Clubs react to the presidential campaign
Voting citizens in Washington state had until Tuesday, May 24, to mail or drop their ballots in for the 2016 Presidential Primaries — though their votes may not have mattered much. Three political clubs on campus, Young Americans for Liberty, Western Libertarians and Socialist Alternatives have followed a race that is seemingly going to come down to presumptive nominees for both parties, Hillary Clinton and Donald Trump.
Young Americans for Liberty
Sean Rita started the Young Americans for Liberty chapter at Western after seeing a need for a conservative movement on campus. Rita described the club’s ideologies as socially liberal and fiscally conservative.
“There are some Conservatives and Libertarians on campus that wouldn’t have come forward if there wasn’t this club,” Rita said.
Reactions to the Young Americans for Liberty club have not been 100 percent positive. Two people protested and someone else took down their flyers for their “Guns Aren’t That Scary” event, Rita said.
“There are some people who are being way too over-sensitive, you can’t really just have a different viewpoint on campus, they want this liberal campus utopia,” Rita said. “To me that’s ridiculous that you can’t hear someone else’s point of view and you get so mad that you take down someone’s flyers.”
Young Americans for Liberty cannot endorse any candidates officially. However, Rita said he has been both a Democrat and a Conservative in the past and currently supports Ron Paul.
“Ron Paul basically changed my life and my outlook on politics and also my morality,” Rita said.
“Trump is not a huge friend of liberty. But on the flipside neither is Bernie.”
On the 2016 presidential race, Rita said it’s simply a mess.
“I supported Rand Paul at the beginning,” Rita said. “I always see those Bernie stickers around Bellingham. I understand the appeal of Bernie Sanders, that he’s going to have the government save you from all the evil rich people.”
Rita said he views Sanders as similar to Trump, and that he is telling people what they want to hear.
“It’s not the youth’s fault that we’re growing up in such problematic times, but Bernie knows that he’s playing into these people’s desires for free college and free healthcare,” Rita said.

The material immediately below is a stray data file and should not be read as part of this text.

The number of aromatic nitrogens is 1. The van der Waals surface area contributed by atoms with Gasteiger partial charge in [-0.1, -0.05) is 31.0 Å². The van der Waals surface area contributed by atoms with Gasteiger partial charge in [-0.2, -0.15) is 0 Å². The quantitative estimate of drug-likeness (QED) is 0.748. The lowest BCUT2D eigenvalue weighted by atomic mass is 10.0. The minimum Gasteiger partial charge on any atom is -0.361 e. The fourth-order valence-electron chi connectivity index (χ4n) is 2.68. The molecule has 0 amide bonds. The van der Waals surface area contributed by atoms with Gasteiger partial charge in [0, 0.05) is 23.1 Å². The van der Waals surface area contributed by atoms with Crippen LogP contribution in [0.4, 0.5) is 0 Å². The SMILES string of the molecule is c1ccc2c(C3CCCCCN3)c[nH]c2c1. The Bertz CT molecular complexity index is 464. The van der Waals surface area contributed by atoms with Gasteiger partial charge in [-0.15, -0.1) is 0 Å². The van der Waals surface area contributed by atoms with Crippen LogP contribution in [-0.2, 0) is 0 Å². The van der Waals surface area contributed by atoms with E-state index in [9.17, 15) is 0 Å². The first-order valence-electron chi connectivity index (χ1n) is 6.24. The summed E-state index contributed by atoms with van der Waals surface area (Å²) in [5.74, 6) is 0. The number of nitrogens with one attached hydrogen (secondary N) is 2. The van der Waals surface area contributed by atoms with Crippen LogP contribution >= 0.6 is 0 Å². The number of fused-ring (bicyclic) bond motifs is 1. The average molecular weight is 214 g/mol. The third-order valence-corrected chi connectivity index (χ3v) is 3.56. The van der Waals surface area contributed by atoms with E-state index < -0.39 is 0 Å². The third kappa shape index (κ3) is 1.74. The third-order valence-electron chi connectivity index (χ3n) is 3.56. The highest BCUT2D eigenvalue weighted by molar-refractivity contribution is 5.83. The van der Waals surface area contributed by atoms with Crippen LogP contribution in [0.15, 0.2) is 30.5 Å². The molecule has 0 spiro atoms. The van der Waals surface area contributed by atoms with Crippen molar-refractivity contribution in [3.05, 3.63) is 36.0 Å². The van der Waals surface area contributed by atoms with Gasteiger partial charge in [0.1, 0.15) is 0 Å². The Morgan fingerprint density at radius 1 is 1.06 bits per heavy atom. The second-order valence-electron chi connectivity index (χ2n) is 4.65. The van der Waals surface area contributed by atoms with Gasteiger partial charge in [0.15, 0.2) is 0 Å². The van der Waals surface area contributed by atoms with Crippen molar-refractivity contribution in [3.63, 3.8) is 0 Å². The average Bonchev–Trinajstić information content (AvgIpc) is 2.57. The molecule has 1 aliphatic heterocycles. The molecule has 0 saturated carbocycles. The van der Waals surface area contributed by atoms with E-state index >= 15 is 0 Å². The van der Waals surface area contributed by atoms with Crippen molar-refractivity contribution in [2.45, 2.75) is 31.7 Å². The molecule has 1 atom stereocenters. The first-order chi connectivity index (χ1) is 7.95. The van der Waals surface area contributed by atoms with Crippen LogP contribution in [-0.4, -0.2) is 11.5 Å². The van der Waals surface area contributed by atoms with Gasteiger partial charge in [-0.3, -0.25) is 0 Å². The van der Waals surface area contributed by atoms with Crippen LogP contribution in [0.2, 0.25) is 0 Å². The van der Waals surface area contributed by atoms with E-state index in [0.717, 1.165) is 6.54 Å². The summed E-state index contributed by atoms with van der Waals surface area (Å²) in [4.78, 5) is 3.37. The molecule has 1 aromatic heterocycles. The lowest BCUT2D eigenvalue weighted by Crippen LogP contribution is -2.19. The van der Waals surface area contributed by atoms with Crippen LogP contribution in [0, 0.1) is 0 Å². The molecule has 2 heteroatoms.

It’s a misconception that members of the Young Americans for Liberty club support Trump, Rita said.
“Trump is not a huge friend of liberty,” Rita said. “But on the flipside neither is Bernie.”
In the race to November, Rita said he wants people to know there are more than two ideologies to ascribe to, and a third party is an option. Rita predicted that Trump will get the Republican nomination and the Democratic National Committee will push Bernie out of the Democratic nomination.
Rita will be voting for the Libertarian nominee, he said.
The right to free speech must also include hate speech, Rita said.
”We need to allow these people to speak because that’s how we’re going to prove them wrong,” Rita said. “Instead of just suppressing their hateful ideas, we have to let them speak, because then we can use their arguments against them.”
President of the Western Libertarians Katrina Haffner said she had been a Republican in the past, but became disappointed with Republicans in the party. Haffner aligns with the Libertarian Party, specifically on issues of drug policy and corporate welfare, meaning the government offering welfare assistance to corporations.
The biggest misconception about Libertarians, Haffner said, is that people think Libertarians see the government as ineffective or inadequate.
“Just because they don’t think the government should be involved in a certain issue does not mean that they’re saying something is good or bad,” Haffner said. “For example, many Libertarians believe that business owners should be able to discriminate, and that’s not because these Libertarians are racist or bigots themselves.”
Haffner said if people knew a business discriminated, a boycott would be an option.
On the presidential race, Haffner said she was disappointed with the presidential choices even in 2012, and this year she said is disappointed with all of the mainstream candidates.
“I guess I never had much hope for this presidential election,” Haffner said. “A lot of us were expecting early on that Hillary Clinton would run.”
Haffner said a big issue with Clinton is her poor track record in supporting foreign involvement in other countries.